DAMASCUS, Aug. 26 -- Syrian President Bashar al-Assad said in an interview that the United States would face "failure" if it decided to intervene militarily in Syria.
Assad made the remarks in the recent interview with the Russian newspaper, Izvestia, published on Monday, during which he said that "America waged several wars but it had never been able to achieve the political goal that it desired ahead of its wars and it couldn't also convince its people about the feasibility of such wars or to convince the people of the region with its policies and ideas."
"The superpowers are capable of waging wars, yes, but are they capable of achieving victory?" Assad questioned.
In case the United States decided to start a war, "It would collide with the same thing that it had collided with during all of its wars from Vietnam till now: failure," Assad said.
The remarks came as the U.S. administration is recently mulling over options about military intervention in Syria following recent reports of chemical weapons' use in the unrest-torn country, as the Obama administration warned before that using such weapons would be crossing a "red line" that could trigger responses, including the force.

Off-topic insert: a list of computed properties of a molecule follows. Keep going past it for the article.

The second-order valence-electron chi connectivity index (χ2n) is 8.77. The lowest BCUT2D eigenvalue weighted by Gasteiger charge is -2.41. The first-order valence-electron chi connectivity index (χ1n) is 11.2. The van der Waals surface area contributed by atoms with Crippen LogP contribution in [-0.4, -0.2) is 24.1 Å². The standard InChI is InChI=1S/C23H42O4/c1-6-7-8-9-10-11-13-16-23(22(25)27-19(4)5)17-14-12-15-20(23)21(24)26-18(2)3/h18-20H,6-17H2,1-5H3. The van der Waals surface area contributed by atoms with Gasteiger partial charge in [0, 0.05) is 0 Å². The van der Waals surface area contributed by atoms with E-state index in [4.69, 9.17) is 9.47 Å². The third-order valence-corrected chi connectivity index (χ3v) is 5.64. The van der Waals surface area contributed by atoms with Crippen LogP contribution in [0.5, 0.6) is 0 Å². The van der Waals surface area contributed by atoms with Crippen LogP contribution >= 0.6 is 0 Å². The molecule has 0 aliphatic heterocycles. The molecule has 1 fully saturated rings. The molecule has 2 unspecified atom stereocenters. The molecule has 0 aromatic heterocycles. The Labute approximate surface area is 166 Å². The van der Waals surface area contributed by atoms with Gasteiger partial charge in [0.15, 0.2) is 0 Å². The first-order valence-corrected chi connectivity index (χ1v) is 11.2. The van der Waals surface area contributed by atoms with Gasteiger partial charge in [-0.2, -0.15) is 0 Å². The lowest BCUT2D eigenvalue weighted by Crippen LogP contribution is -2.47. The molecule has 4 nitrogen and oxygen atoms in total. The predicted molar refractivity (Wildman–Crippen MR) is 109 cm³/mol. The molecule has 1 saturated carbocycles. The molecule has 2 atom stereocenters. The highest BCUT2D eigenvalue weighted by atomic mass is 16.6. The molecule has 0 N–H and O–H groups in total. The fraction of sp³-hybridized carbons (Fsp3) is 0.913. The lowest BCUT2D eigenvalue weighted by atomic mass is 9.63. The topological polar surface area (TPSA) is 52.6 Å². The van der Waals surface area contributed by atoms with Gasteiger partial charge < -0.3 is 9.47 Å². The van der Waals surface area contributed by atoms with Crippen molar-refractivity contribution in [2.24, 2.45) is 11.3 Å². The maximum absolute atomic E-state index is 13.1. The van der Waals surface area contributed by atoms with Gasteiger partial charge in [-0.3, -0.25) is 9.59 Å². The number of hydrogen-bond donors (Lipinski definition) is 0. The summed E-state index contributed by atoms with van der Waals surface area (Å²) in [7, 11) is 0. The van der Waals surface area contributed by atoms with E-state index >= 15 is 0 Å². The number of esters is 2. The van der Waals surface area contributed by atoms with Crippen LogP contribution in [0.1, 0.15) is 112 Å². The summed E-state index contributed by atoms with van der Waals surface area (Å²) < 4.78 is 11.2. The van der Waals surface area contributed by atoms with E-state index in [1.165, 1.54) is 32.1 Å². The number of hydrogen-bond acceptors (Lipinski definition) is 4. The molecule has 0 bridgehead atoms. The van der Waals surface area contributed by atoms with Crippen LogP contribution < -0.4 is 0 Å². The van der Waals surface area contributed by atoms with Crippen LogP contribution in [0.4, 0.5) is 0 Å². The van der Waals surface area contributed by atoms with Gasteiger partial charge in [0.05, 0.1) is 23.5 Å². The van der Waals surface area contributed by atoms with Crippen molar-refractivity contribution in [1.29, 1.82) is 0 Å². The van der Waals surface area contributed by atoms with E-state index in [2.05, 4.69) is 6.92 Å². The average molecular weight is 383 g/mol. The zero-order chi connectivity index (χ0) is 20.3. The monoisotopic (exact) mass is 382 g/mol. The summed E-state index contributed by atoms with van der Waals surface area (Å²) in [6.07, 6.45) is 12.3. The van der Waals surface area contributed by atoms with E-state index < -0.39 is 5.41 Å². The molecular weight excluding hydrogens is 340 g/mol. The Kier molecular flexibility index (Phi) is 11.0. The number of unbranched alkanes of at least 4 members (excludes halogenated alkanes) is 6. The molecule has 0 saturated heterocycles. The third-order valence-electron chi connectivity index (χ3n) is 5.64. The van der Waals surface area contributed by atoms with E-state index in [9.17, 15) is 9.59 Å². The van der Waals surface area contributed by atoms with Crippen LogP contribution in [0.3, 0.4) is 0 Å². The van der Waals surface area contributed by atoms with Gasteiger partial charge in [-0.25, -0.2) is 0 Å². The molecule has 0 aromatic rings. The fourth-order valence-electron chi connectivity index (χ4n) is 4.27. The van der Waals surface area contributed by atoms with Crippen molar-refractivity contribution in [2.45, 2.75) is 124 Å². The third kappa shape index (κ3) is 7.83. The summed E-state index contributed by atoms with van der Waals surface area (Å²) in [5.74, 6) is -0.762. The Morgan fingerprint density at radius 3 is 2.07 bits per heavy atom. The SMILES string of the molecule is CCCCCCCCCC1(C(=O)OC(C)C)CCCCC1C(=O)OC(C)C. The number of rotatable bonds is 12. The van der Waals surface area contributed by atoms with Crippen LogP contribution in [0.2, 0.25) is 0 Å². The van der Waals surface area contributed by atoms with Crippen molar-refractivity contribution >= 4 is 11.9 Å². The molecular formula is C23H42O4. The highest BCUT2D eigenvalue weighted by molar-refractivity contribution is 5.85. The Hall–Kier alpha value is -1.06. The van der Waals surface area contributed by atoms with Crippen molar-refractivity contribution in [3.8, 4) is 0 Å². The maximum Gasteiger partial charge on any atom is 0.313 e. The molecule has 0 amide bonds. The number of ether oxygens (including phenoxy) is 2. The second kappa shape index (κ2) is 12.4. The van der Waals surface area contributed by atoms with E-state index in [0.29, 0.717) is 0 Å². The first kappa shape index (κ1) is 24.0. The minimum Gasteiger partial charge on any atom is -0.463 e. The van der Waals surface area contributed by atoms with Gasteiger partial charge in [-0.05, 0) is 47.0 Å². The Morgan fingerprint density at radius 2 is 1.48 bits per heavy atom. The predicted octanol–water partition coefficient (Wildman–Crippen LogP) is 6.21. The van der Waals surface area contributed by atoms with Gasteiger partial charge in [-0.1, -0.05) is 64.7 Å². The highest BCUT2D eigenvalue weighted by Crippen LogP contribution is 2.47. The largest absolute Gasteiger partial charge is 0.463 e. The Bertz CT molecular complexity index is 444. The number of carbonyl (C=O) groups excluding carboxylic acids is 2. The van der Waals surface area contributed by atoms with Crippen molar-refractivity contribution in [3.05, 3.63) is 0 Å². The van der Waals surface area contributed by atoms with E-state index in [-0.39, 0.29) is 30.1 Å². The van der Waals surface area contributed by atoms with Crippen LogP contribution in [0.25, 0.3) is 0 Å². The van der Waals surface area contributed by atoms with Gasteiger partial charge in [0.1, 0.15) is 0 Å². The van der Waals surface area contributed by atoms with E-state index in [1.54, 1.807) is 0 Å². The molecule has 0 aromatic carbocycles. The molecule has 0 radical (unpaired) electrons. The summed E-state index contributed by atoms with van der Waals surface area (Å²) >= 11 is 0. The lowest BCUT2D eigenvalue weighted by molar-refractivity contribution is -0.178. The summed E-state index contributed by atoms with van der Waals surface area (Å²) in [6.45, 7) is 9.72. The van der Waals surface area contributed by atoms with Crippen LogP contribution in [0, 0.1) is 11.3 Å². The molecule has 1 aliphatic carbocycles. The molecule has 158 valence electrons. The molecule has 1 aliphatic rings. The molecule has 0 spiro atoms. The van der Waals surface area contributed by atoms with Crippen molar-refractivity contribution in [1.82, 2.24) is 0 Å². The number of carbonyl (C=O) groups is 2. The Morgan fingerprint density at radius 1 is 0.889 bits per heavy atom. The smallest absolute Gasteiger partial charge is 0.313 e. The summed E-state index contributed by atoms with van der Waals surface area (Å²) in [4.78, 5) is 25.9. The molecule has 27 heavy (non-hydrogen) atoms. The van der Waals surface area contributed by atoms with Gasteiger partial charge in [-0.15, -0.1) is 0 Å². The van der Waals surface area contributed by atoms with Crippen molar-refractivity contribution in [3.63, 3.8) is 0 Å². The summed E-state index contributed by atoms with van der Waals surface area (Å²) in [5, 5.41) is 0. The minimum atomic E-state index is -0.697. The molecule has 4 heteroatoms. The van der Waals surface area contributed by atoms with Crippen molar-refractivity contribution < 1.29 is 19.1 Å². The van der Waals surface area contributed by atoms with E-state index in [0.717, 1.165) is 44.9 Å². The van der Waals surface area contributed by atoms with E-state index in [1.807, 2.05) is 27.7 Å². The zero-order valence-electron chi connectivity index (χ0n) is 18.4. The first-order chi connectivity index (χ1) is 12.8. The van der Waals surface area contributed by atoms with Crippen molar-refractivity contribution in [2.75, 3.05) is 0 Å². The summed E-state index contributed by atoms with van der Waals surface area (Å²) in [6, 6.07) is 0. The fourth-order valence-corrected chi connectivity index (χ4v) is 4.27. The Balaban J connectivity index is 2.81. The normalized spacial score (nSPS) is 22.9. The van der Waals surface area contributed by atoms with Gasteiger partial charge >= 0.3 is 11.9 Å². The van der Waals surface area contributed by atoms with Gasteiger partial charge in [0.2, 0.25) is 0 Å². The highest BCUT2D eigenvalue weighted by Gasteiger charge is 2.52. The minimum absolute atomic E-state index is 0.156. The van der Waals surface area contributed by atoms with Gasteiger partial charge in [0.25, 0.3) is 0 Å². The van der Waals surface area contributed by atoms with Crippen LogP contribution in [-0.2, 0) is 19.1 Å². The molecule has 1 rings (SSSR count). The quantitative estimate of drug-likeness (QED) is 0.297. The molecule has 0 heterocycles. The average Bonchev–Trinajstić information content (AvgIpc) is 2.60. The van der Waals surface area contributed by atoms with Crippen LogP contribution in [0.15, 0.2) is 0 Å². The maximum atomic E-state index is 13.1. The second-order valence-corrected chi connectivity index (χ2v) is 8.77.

"Their wars have failed since Vietnam... haven't they learned that their wars didnot enable them to achieve anything but destroying the countries that they battled and creating a situation of instability in the Middle East and other world countries," Assad said in the interview whose contents were carried by Syrian official SANA news agency.
Meanwhile, the embattled leader slammed the Western accusations that his administration used chemical weapons against the rebels, most recently in the eastern countryside of the capital Damascus, saying it is "politicized."
He contended that the accusations came against the backdrop of the Syrian troops progressed in the face of the rebels.
He said his administration is awaiting the results of the UN chemical investigation team's probe. The UN investigation team is set to start its probe in the countryside of Damascus Monday, a day after the Syrian government granted it access to the site of the attacks.
On Aug. 21, the Syrian opposition claimed 1,300 people were killed in a chemical weapon attack by the government on militant strongholds in the suburbs of Damascus, which was strongly denied by the Syrian government.
The attack took place just two days after a group of UN inspectors began an investigation into alleged use of chemical weapons in the northern Khan al-Assal town and two other undisclosed locations.
The UN inspectors were set up at the request of the Syrian government in March.